Four of the attorneys who were in the Office when Mr. Roberts served as Principal Deputy Solicitor General also have maintained, to varying extent, their own copies of the same recommendations to the Solicitor General that are contained in the Office's binders. Those copies are duplicates and, as recommendations, are being withheld under Exemption 5 of the FOIA for the same reason that the copies in the binders are being withheld.
If you would like to discuss any matter concerning your request, please contact Edwin S. Kneedler (202 514-3261) or Thomas G. Hungar (202 514-2211), who are Deputy Solicitors General in this Office.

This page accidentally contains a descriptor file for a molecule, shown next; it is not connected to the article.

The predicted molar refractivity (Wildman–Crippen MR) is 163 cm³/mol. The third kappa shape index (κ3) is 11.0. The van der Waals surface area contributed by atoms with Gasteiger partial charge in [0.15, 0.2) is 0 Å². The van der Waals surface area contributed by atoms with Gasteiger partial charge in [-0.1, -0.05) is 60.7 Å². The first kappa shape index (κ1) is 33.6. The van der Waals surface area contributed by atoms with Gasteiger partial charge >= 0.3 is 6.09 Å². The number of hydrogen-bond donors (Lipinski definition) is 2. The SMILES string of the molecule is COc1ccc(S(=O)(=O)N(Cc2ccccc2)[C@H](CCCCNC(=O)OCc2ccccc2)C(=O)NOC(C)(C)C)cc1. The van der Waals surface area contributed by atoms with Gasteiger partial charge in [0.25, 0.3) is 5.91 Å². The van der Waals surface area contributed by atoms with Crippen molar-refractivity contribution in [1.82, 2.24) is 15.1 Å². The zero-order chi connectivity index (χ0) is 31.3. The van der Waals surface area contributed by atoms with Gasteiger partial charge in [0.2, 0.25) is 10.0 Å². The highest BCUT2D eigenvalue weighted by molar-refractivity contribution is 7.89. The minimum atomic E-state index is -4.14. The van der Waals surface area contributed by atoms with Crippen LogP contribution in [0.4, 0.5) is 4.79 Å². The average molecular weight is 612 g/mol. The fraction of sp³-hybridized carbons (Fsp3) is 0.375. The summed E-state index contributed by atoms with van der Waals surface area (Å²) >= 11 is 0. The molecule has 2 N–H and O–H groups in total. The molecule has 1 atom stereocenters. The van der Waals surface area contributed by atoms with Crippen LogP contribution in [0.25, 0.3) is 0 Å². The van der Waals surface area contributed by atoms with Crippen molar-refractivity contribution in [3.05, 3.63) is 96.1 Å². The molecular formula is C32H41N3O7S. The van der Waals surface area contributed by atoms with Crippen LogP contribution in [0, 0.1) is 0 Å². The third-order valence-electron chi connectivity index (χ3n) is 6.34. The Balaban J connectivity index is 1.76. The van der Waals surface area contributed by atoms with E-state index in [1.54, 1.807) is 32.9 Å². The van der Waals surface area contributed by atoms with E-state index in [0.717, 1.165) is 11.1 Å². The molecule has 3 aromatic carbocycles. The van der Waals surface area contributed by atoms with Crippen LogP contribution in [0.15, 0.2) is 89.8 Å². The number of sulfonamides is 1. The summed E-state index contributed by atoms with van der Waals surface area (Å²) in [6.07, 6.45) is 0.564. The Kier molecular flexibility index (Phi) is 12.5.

If you are not satisfied with my action on this request you may administratively appeal from this partial denial by writing to a Co-Director of the Office of Information and Privacy, United States Department of Justice, Flag Building, Suite 570, Washington, D.C. 20530-0001, within sixty days from the date of this letter. Both the letter and the envelope should be clearly marked "Freedom of Information Act Appeal."
Kaletus L. McCain
Freedom of Information Act Officer